Scrapping the Australian Renewable Energy Target could have catastrophic ramifications for the renewable energy industry in the country, as well as consumers and employment, all the while delivering huge profits to power companies, according to new analysis from research firm Bloomberg New Energy Finance.
The recently elected Tony Abbott/Liberal Government is reviewing the current Renewable Energy Target — a target of producing at least 20% of all electricity from renewable energy sources by 2020 — in line with the party’s absurd take on clean energy. Earlier this year, Treasurer Joe Hockey was reported as saying that the wind turbines he drives past on his way to work are “utterly offensive” but that he is powerless to close them down. Hopefully there are few — if any — budget decisions based on whether or not Joe Hockey’s view is obstructed.
According to Bloomberg New Energy Finance (BNEF), the current Renewable Energy Target is expected to drive $35 billion (AUD) of investment in clean energy, employ 25,000 workers each year in construction and operations, reduce greenhouse gas emissions from power generation by 5%, and prevent future surgest in power prices by supplying electricity for 20-25 years without ongoing fuel costs.
The catch? It will oversupply the electricity market and could place pressure on the profitability of existing electricity generators.
Heavens no! A changing market affecting the entrenched behemoths? How on Earth could we have ever seen this coming?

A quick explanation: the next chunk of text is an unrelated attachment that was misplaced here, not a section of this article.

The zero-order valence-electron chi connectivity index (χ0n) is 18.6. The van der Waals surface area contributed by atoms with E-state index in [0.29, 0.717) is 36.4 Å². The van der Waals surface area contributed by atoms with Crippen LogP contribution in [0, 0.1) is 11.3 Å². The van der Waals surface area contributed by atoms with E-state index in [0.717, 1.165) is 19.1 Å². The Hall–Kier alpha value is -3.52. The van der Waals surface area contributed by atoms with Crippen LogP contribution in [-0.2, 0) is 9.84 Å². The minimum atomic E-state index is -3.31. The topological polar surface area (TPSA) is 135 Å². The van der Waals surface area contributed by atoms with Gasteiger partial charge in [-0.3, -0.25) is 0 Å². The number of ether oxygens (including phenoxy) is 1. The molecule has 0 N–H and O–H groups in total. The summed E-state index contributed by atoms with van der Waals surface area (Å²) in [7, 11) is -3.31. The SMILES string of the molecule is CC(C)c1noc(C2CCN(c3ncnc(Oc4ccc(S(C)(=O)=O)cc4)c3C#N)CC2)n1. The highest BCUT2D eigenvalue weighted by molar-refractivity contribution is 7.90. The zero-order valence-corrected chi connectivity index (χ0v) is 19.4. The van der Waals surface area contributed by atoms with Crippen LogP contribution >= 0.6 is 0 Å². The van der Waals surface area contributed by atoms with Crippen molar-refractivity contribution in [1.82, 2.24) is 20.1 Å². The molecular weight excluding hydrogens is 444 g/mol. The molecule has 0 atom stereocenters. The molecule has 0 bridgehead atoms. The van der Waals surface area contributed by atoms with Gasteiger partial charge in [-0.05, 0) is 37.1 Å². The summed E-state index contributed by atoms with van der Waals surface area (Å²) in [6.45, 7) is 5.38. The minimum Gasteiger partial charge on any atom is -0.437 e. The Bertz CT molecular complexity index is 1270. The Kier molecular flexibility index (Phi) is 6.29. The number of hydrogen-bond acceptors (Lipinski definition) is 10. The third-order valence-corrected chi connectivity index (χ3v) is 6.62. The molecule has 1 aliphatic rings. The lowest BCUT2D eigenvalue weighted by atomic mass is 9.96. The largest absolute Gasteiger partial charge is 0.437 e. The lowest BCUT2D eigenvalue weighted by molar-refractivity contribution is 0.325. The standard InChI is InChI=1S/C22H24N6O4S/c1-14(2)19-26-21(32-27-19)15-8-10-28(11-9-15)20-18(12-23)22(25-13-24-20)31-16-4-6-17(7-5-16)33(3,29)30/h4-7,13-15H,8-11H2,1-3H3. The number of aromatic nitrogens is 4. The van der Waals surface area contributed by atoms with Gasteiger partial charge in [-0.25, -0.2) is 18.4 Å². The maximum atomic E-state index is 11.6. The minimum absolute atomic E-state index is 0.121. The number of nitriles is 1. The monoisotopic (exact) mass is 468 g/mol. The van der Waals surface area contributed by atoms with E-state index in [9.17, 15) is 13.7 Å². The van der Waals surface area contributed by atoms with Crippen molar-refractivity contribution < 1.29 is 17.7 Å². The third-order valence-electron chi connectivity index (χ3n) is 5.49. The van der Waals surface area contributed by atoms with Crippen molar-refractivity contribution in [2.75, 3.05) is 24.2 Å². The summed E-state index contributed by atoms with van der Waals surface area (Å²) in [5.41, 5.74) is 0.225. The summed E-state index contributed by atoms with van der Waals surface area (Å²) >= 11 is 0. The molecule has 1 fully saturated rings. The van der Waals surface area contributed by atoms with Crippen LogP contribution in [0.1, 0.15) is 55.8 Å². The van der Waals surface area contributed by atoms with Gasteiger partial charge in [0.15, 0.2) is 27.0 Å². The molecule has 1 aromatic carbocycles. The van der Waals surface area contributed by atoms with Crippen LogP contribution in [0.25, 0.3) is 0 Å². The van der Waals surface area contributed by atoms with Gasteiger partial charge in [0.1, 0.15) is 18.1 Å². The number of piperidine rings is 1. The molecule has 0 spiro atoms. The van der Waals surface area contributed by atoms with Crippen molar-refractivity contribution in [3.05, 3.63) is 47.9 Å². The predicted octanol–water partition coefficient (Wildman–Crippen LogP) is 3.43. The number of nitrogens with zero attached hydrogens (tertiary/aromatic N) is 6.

Compare those benefits with the changes that would follow if the Renewable Energy Target is reduced in line with the hopes of some power company proposals: a drop of $12 billion AUD in investment; a drop of 6,600 jobs; 3% higher greenhouse gas emissions; and the kicker — power prices that increase by 1% in the year 2020 for the average household, a price that will increase a further 3% by 2030.
Needless to say, if the Target is cut altogether, the figures get even worse.
“Cutting or reducing the Renewable Energy Target is likely to result in less competition among fossil-fuel power generators and strong future increases in the price of electricity,” said Kobad Bhavnagri, Bloomberg New Energy Finance’s head of Australia. “This helps to explain why many of Australia’s largest power companies are now pushing for a reduction in the target.”
The White Paper compiled by BNEF is available here, but one thing is for sure, there will need to be a tonne of pressure placed on Tony Abbott, Joe Hockey, and the Australian Liberal Government if Australia is to prevent itself falling even further behind industrialised nations in a world of changing climates — both environmental and economic.